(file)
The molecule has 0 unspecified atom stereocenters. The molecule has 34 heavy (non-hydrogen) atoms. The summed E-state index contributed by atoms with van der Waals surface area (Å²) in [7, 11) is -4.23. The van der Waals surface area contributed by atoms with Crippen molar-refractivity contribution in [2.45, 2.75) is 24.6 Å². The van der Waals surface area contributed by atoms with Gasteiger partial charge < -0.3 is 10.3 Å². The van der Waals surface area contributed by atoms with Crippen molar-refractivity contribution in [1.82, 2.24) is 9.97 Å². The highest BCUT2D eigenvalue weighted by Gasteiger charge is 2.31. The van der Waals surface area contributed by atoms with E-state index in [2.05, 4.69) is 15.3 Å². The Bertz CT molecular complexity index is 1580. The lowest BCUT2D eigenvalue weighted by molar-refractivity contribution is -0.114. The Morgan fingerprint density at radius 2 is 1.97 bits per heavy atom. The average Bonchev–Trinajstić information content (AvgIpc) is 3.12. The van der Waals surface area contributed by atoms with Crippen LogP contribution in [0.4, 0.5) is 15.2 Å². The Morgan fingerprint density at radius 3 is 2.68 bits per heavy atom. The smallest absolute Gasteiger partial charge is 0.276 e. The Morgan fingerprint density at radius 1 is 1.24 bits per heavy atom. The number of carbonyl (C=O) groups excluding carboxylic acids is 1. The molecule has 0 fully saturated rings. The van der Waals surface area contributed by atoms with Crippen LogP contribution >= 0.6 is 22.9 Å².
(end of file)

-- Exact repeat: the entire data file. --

The molecule has 0 unspecified atom stereocenters. The molecule has 34 heavy (non-hydrogen) atoms. The summed E-state index contributed by atoms with van der Waals surface area (Å²) in [7, 11) is -4.23. The van der Waals surface area contributed by atoms with Crippen molar-refractivity contribution in [2.45, 2.75) is 24.6 Å². The van der Waals surface area contributed by atoms with Gasteiger partial charge < -0.3 is 10.3 Å². The van der Waals surface area contributed by atoms with Crippen molar-refractivity contribution in [1.82, 2.24) is 9.97 Å². The highest BCUT2D eigenvalue weighted by Gasteiger charge is 2.31. The van der Waals surface area contributed by atoms with E-state index in [2.05, 4.69) is 15.3 Å². The Bertz CT molecular complexity index is 1580. The lowest BCUT2D eigenvalue weighted by molar-refractivity contribution is -0.114. The Morgan fingerprint density at radius 2 is 1.97 bits per heavy atom. The average Bonchev–Trinajstić information content (AvgIpc) is 3.12. The van der Waals surface area contributed by atoms with Crippen LogP contribution in [0.4, 0.5) is 15.2 Å². The Morgan fingerprint density at radius 3 is 2.68 bits per heavy atom. The smallest absolute Gasteiger partial charge is 0.276 e. The Morgan fingerprint density at radius 1 is 1.24 bits per heavy atom. The number of carbonyl (C=O) groups excluding carboxylic acids is 1. The molecule has 0 fully saturated rings. The van der Waals surface area contributed by atoms with Crippen LogP contribution >= 0.6 is 22.9 Å².